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5/2/2015330 Lecture 41 STATS 330: Lecture 4. 5/2/2015330 Lecture 42 Housekeeping My contact details…. Plus much else on course web page www.stat.auckland.ac.nz/~lee/330/

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Presentation on theme: "5/2/2015330 Lecture 41 STATS 330: Lecture 4. 5/2/2015330 Lecture 42 Housekeeping My contact details…. Plus much else on course web page www.stat.auckland.ac.nz/~lee/330/"— Presentation transcript:

1 5/2/ Lecture 41 STATS 330: Lecture 4

2 5/2/ Lecture 42 Housekeeping My contact details…. Plus much else on course web page Or via Cecil

3 5/2/ Lecture 43

4 5/2/ Lecture 44 Today’s lecture: R for graphics Aim of the lecture: To show you how to use R to produce the plots shown in the last few lectures

5 5/2/ Lecture 45 Getting data into R  In 330, as in many cases, data comes in 2 main forms As a text file As an Excel spreadsheet  Need to convert from these formats to R  Data in R is organized in data frames Row by column arrangement of data (as in Excel) Variables are columns Rows are cases (individuals)

6 5/2/ Lecture 46 Text files to R  Suppose we have the data in the form of a text file  Edit the text file (use Notepad or similar) so that The first row consists of the variable names Each row of data (i.e. data on a complete case) corresponds to one line of the file  Suppose data fields are separated by spaces and/or tabs  Then, to create a data frame containing the data, we use the R function read.table

7 5/2/ Lecture 47 Example: the cherry tree data Suppose we have a text file called cherry.txt (probably created using Notepad or maybe Word, but saved as a text file) First line: variable names Data for each tree on a separate line, separated by “white space” (spaces or tabs)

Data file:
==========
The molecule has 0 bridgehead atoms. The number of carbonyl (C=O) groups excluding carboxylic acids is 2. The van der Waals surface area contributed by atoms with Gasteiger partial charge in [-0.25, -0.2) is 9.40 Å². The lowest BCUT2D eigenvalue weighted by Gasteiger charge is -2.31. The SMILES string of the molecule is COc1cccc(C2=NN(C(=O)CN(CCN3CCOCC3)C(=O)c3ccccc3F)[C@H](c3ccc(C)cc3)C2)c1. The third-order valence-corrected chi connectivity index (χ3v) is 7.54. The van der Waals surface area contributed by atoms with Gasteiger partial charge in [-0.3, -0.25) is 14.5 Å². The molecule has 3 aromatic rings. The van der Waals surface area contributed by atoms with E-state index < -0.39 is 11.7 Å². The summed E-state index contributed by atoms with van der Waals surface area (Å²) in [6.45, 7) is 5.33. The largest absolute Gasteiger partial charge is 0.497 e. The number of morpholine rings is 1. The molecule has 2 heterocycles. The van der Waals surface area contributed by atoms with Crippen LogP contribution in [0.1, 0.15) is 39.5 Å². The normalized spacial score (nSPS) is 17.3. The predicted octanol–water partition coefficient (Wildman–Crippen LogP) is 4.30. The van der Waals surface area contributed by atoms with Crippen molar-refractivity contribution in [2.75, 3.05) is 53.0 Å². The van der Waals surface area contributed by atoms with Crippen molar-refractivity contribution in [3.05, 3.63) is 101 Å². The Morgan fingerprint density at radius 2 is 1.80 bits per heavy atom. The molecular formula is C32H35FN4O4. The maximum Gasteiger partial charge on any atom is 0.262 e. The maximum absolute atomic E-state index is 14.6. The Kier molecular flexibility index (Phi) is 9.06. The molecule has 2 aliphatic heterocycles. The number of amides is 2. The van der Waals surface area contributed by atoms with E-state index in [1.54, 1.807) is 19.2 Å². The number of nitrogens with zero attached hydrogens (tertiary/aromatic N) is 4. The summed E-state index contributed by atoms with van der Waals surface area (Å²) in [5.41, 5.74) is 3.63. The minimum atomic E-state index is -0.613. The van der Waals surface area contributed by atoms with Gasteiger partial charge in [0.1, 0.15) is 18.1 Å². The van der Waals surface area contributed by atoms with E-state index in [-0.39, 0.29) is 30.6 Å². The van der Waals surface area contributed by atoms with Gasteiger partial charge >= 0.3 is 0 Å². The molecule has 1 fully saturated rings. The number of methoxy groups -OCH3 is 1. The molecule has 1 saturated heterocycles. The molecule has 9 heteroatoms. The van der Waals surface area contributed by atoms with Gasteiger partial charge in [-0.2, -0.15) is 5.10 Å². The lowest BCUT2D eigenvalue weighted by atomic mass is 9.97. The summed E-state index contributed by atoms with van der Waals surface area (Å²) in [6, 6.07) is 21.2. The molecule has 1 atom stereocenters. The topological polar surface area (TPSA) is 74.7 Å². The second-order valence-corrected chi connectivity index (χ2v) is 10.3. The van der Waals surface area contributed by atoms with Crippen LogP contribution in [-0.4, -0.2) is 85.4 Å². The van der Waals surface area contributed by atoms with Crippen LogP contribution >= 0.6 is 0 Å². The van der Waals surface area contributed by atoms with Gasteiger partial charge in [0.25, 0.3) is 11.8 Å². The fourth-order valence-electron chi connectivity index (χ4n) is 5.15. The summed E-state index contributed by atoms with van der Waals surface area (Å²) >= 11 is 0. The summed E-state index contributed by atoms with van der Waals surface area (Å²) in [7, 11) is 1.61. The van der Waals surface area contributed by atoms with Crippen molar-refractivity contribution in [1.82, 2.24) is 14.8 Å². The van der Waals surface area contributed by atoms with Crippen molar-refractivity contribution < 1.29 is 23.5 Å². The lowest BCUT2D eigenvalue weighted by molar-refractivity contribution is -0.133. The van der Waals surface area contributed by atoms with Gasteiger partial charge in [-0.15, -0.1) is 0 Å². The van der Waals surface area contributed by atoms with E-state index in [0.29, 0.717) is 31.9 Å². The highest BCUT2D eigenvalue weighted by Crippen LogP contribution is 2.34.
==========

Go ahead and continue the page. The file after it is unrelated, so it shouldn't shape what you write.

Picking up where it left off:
8 5/2/ Lecture 48 Creating the data frame In R, type cherry.df = read.table(file.choose(), header=TRUE) and press the return key This brings up the dialog to select the file cherry.txt containing the data. Click here to select file Click here to load data

9 5/2/ Lecture 49 Check all is OK!

10 5/2/ Lecture 410 Getting data from a spreadsheet (1) Create the spreadsheet in Excel Save it as Comma Delimited Text (CSV) This is a text file with all cells separated by commas File is called cherry.csv

11 5/2/ Lecture 411 Getting data from a spreadsheet (2) In R, type cherry.df = read.table(file.choose(), header=TRUE, sep=“,”) and proceed as before

12 Getting data from the R330 package  The package R330 contains several data sets used in the course, including the cherry tree data  To access the data frame: Install the R330 package (see Appendix A.10 of the coursebook) In R, type > library(R330) > data(cherry.df) 5/2/ Lecture 412

13 5/2/ Lecture 413 Data frames and variables  Suppose we have read in data and made a data frame  At this point R doesn’t know about the variables in the data frame, so we can’t use e.g. the variable diameter in R commands  We need to say attach(cherry.df) to make the variables in cherry.df visible to R.  Alternatively, say cherry.df$diameter (better)

14 5/2/ Lecture 414 Scatterplots In R, there are 2 distinct sets of functions for graphics, one for ordinary graphics, one for trellis. Eg for scatterplots, we use either plot (ordinary R) or xyplot (Trellis) In the next few slides, we discuss plot.

15 5/2/ Lecture 415 Simple plotting plot(cherry.df$height, cherry.df$volume, xlab=“Height (feet)”, ylab=“Volume (cubic feet)”, main = “Volume versus height for 31 black cherry trees”) i.e. label axes (give units if possible), give a title

16 5/2/ Lecture 416

17 Alternative form of plot plot(volume ~ height, xlab=“Height (feet)”, ylab=“Volume (cubic feet)”, main = “Volume versus height for 31 black cherry trees”, data = cherry.df) Don’t need use the $ notation with this form, note reversal of x,y 5/2/ Lecture 417